In fact, she ended up playing a significant role in Maximum Carnage. Due to her heat-based powers, Venom wanted to use her to end Cletus Kasady for good. This began a debate between Eddie and Spidey over what lines heroes should cross, with Angelica stuck right in the middle. Fortunately, she decided to do the right thing.


Silver Sable

One of the proposed films in Sony's Spider-Verse would supposedly star Black Cat and Silver Sable, too of Spidey's allies. Sable made her first appearance in The Amazing Spider-Man #265 (1985) by Tom Defalco and Ron Frenz. She's a mercenary from the small European country Symkaria, and the leader of a group known as the Wild Pack.

While she and Venom don't really have any significant history together, she'd still make a good addition to the sequel. As previously stated, Sony wants to launch a cinematic universe similar to the MCU, only based on Spidey characters. Having Sable make an appearance in Venom 2 would give her a good launching pad for her own spin-off.



Another hero supposedly up for Sony's film universe is Nightwatch. While he might not be the most well known Spider-Man ally, Nightwatch still has an interesting history. After a few cameo appearances, Nightwatch made his full debut in Web of Spider-Man #99 (1993) by Terry Kavanagh and Derek Yaniger, Alex Saviuk and Joe Rubinstein. Dr. Kevin Trench was shocked when he witnessed a takedown, especially when he discovered that the victim was an older version of himself.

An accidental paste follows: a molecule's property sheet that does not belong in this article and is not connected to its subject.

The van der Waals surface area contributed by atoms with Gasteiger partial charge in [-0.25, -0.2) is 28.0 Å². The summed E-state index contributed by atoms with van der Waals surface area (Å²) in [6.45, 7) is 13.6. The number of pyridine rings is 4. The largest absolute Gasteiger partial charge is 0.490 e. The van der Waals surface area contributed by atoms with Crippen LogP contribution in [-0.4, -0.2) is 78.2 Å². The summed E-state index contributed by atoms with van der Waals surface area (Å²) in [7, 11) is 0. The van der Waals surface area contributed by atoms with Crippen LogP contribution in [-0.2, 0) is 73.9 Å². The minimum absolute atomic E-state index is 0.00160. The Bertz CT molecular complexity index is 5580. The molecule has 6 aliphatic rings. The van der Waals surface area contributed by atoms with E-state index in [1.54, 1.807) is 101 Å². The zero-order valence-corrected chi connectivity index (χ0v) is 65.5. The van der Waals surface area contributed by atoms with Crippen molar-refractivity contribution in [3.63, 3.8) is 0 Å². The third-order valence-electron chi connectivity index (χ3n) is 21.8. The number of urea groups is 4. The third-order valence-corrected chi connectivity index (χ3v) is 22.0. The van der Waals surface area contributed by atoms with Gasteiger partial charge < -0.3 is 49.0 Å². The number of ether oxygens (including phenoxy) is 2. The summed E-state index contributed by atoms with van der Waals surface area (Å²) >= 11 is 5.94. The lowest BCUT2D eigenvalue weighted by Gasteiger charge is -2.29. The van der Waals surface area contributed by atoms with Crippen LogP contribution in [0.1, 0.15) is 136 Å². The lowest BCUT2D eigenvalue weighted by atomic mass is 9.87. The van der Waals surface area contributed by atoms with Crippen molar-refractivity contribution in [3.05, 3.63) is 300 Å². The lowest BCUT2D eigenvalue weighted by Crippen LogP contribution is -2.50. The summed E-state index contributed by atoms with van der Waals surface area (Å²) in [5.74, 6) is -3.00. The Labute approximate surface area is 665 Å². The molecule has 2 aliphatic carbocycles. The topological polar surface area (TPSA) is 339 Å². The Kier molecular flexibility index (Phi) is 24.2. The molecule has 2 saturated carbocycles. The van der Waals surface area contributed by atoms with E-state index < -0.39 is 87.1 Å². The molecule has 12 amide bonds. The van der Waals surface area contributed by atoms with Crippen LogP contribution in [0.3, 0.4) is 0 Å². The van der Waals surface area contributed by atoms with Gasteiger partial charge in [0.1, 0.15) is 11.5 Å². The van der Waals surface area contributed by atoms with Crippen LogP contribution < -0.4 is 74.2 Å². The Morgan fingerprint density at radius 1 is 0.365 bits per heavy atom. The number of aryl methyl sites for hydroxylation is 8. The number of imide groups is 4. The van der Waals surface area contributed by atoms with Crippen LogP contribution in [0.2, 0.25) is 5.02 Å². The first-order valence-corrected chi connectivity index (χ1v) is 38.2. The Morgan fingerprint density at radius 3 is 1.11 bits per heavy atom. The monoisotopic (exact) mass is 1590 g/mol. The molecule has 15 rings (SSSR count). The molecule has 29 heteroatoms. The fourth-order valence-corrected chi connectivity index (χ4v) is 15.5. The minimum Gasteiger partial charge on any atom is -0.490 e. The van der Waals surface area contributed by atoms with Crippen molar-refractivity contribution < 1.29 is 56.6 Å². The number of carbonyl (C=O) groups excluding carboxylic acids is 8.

He took the costume that his older self was wearing, and after some reflection, became Nightwatch. He fought alongside the heroes during Maximum Carnage, and would later face off against and even team up with Venom.


Venom Flash Thompson

Until a few years ago, the idea of having a Venom movie without Flash Thompson didn't seem like that big of a deal. Now, it's crazy that Thompson isn't a major character. While he originally appeared as a bully in Peter Parker's high school, Thompson grew up to become a good guy and joined the army. After being wounded, he was bonded with the Venom symbiote and became Agent Venom.

Out of all of the other hosts to wear the symbiote, Thompson is probably the most popular. Things might get complicated considering that a version of Flash appeared in the MCU, but there's no reason Sony can't figure out a way to bring him to their Venom films.